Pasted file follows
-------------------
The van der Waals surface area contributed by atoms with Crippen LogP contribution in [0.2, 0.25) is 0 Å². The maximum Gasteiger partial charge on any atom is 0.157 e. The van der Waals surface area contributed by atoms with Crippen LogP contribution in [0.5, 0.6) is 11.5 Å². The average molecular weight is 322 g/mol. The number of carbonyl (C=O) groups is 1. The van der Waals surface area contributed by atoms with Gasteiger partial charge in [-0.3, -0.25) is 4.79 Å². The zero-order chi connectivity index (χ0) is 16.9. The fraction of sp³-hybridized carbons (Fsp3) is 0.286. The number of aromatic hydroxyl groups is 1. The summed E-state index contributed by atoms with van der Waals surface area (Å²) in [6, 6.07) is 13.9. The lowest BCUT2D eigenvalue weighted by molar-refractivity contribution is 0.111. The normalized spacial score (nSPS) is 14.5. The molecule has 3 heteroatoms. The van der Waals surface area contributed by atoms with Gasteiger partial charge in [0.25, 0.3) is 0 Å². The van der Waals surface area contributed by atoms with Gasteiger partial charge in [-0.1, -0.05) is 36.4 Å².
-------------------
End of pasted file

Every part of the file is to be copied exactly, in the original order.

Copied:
The van der Waals surface area contributed by atoms with Crippen LogP contribution in [0.2, 0.25) is 0 Å². The maximum Gasteiger partial charge on any atom is 0.157 e. The van der Waals surface area contributed by atoms with Crippen LogP contribution in [0.5, 0.6) is 11.5 Å². The average molecular weight is 322 g/mol. The number of carbonyl (C=O) groups is 1. The van der Waals surface area contributed by atoms with Gasteiger partial charge in [-0.3, -0.25) is 4.79 Å². The zero-order chi connectivity index (χ0) is 16.9. The fraction of sp³-hybridized carbons (Fsp3) is 0.286. The number of aromatic hydroxyl groups is 1. The summed E-state index contributed by atoms with van der Waals surface area (Å²) in [6, 6.07) is 13.9. The lowest BCUT2D eigenvalue weighted by molar-refractivity contribution is 0.111. The normalized spacial score (nSPS) is 14.5. The molecule has 3 heteroatoms. The van der Waals surface area contributed by atoms with Gasteiger partial charge in [0.25, 0.3) is 0 Å². The van der Waals surface area contributed by atoms with Gasteiger partial charge in [-0.1, -0.05) is 36.4 Å².